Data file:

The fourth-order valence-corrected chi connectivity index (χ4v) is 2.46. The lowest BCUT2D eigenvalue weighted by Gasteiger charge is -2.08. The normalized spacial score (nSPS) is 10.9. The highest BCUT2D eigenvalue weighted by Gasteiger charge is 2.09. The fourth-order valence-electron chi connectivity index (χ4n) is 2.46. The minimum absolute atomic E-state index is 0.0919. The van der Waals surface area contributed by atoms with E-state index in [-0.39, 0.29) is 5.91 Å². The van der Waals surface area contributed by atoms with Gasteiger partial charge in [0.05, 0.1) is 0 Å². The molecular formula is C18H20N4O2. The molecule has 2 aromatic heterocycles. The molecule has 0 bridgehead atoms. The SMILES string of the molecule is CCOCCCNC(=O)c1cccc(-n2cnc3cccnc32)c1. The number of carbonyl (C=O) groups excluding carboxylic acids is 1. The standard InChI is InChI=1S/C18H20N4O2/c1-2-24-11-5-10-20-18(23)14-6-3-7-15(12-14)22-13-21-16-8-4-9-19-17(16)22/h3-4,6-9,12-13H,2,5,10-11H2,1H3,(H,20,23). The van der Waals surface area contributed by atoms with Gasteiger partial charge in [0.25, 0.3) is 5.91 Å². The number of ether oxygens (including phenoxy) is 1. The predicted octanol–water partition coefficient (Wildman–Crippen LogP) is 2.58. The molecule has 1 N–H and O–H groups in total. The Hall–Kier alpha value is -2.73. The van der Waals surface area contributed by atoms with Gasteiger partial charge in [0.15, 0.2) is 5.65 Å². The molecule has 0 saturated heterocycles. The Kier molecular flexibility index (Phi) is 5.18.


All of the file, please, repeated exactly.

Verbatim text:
The fourth-order valence-corrected chi connectivity index (χ4v) is 2.46. The lowest BCUT2D eigenvalue weighted by Gasteiger charge is -2.08. The normalized spacial score (nSPS) is 10.9. The highest BCUT2D eigenvalue weighted by Gasteiger charge is 2.09. The fourth-order valence-electron chi connectivity index (χ4n) is 2.46. The minimum absolute atomic E-state index is 0.0919. The van der Waals surface area contributed by atoms with E-state index in [-0.39, 0.29) is 5.91 Å². The van der Waals surface area contributed by atoms with Gasteiger partial charge in [0.05, 0.1) is 0 Å². The molecular formula is C18H20N4O2. The molecule has 2 aromatic heterocycles. The molecule has 0 bridgehead atoms. The SMILES string of the molecule is CCOCCCNC(=O)c1cccc(-n2cnc3cccnc32)c1. The number of carbonyl (C=O) groups excluding carboxylic acids is 1. The standard InChI is InChI=1S/C18H20N4O2/c1-2-24-11-5-10-20-18(23)14-6-3-7-15(12-14)22-13-21-16-8-4-9-19-17(16)22/h3-4,6-9,12-13H,2,5,10-11H2,1H3,(H,20,23). The van der Waals surface area contributed by atoms with Gasteiger partial charge in [0.25, 0.3) is 5.91 Å². The number of ether oxygens (including phenoxy) is 1. The predicted octanol–water partition coefficient (Wildman–Crippen LogP) is 2.58. The molecule has 1 N–H and O–H groups in total. The Hall–Kier alpha value is -2.73. The van der Waals surface area contributed by atoms with Gasteiger partial charge in [0.15, 0.2) is 5.65 Å². The molecule has 0 saturated heterocycles. The Kier molecular flexibility index (Phi) is 5.18.